- CAIRO(Reuters) - Egyptian
authorities on Tuesday lifted a news blackout, permitting Egyptian media
to confirm foreign reports that senior military officers were on board
the Egyptair flight that plunged into the Atlantic on SUnday, killing all
217 people on board.
- "Egyptian sources said that a number of officers
of different ranks and from various branches of the armed forces were among
the victims of the plane that crashed off the U.S. eastern coast,"
the official daily al-Gomhuria said.
- It was the first time that local media had reported the
military presence on the plane, after aviation and security sources told
Reuters on Monday that more than 30 officers -- most of them high-ranking
-- were on the plane that crashed killing all 217 people on board.
- Local media had earlier been censored from reporting
that the officers were on board the flight, Egyptian reporters said.
- U.S. defence officials also confirmed the report, but
said most of the group, in the United States for training, had not been
- "Defence Secretary (William) Cohen spoke with Marshal
Tantawi (Egyptian Defence Minister Field Marshal Mohamed Hussein Tantawi)
on the telephone this morning and expressed his deep condolences,"
one senior Pentagon official told Reuters.
- The official said some of the Egyptians were army pilots
who had been undergoing training in flying AH-64 "Apache" attack
- MANY EGYPTIAN OFFICERS TRAIN IN U.S.
- Egypt is one of Washington's biggest military and political
allies in the Middle East, and the two countries exchange dozens of officers
annually in training programmes as well as taking part in joint military
exercises. Egypt has billions of dollars in U.S. military equipment in
its defence arsenal.
- The Egyptian Defence Ministry and other government officials
would not comment on the report.
- One security source in Cairo said the group included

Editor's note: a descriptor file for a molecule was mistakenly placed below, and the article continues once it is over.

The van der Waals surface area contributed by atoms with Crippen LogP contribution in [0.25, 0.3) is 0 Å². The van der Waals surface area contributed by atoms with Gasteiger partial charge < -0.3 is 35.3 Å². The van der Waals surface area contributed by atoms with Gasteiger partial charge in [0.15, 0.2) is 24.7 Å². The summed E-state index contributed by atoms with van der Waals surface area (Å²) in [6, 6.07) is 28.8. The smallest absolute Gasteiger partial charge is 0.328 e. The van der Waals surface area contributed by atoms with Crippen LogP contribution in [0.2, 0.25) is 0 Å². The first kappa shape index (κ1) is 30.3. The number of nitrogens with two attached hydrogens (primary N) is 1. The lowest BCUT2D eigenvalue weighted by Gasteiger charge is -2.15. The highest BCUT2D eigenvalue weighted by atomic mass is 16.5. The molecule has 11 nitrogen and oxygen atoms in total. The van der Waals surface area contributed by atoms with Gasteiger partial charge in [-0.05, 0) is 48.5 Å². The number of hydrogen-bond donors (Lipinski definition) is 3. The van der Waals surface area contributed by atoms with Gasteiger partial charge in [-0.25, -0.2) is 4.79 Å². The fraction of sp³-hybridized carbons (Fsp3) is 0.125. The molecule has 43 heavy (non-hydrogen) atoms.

four Air Force officers, two brigadiers-general, a colonel and a major.
There were also at least two army majors-general, one brigadier, four colonels
and two lieutenant-colonels.
- "Three of the officers went on board the plane without
being checked in," one of the aviation sources said, without explaining
- The cause of the crash has not been established. U.S.
aviation authorities did not receive any distress call.
- The U.S. Coast Guard abandoned its search for survivors
on Monday and shifted efforts to recovering bodies and debris before bad
weather set in.
- CLINTON, MUBARAK PLAY DOWN POSSIBILITY OF SABOTAGE
- Coast Guard ships received a "ping signal"
indicating the location of one of the plane's two flight data recorders,
U.S. Coast Guard Rear Admiral Richard Larrabee said, but pinpointing the
exact site would be difficult in the 250-foot (76 metre) deep water.
- U.S. President Bill Clinton said in Oslo that he was
not aware of any threats against airlines flying out of the United States.
He said until more of the plane was recovered, the cause of the crash could
not be determined.
- Egyptian President Hosni Mubarak also played down suggestions
- "Sabotage? I don't think that. Or a terrorist act?
I don't think that, but I cannot foretell. We are waiting until the investigation
comes to an end," he told CNN television.